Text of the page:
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Getting the message about biobanking: returning to the basics

Authors Catchpoole DR

Received 2 November 2016

Accepted for publication 6 December 2016

Published 16 January 2017 Volume 2017:5 Pages 9—21

DOI https://doi.org/10.2147/BSAM.S101405

Checked for plagiarism Yes

Review by Single-blind

Peer reviewers approved by Dr Amy Norman

Peer reviewer comments 3

Editor who approved publication: Dr Martin H. Bluth


Daniel R Catchpoole

The Tumour Bank, The Children’s Cancer Research Unit, The Kids Research Institute, The Children’s Hospital at Westmead, Westmead, NSW, Australia

Abstract:
Much has been written about biobanks and biobanking. Since biobanking rose to prominence in the 1990s and became a scientific discipline in its own right, the collection and distribution of human tissue samples or “biospecimens” has been the subject of much critique, debate, and assessment. However, what is the message these discussions provide the wider research community? Are they reflective of progression of a new discipline? Do they represent clarity in the field or confusion? At one point we are told that biobanks are vital infrastructure, yet in the next breath we are told that biobanks are complex, full of risk, inefficient, and unsustainable. Biobanks struggle to receive sustainable funding with many restructuring or closing down, producing dilemmas about what to do with the legacy resources. This review critiques five key messages being relayed by the biobanking community, identifying the five messages that are actually being received by the research community. It also presents a “back to basics” view for biobanking that will return our attention back to five fundamental principles that should guide the ongoing discussion. This includes that biobanking is about the active provision of tissue for research that is vital for improved health outcomes. This activity is founded in human inter-relationships, is already performed routinely within hospitals, and is driven by the opportunity to learn from the information contained within the biospecimens. The examples provided will be drawn from New South Wales, Australia, where building a state-wide biobanking infrastructure has been implemented, and which highlight areas where back to basics approach will be beneficial. A back to basics view of biobanking will highlight that the current positions proposed to deal with these issues are mere “straw men” solutions and that the need for a fundamental shift in our thinking is the real issue that needs to be addressed.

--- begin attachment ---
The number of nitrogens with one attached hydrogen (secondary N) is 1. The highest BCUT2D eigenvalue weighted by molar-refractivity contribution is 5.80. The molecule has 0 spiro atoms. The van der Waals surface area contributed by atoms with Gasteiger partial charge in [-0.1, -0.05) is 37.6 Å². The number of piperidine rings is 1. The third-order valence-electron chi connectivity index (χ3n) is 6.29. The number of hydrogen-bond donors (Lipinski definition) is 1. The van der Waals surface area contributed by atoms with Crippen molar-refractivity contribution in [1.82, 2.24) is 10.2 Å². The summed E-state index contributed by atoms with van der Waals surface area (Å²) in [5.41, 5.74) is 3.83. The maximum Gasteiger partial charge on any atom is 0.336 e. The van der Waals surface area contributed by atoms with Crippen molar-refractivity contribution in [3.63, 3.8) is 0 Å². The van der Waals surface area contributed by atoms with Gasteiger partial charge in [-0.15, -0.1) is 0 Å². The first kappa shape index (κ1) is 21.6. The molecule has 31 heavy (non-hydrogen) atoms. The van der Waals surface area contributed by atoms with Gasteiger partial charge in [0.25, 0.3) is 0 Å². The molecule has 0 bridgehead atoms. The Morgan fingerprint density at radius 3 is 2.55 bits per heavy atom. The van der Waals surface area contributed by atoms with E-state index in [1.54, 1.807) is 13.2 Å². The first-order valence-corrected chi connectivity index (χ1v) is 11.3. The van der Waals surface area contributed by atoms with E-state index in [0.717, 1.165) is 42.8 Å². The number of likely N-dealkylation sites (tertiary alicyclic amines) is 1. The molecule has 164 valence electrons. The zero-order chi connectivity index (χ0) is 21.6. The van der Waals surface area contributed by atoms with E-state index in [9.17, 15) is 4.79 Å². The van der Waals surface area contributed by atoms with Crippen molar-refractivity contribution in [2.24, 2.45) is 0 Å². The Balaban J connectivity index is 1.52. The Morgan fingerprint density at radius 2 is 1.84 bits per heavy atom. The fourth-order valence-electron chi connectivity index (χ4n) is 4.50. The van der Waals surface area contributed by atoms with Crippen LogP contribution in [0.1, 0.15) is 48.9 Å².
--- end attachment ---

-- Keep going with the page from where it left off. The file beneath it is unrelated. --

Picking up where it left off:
Keywords: fundamentals, translational research, exceptionalism, bio-objectification, ethics, information

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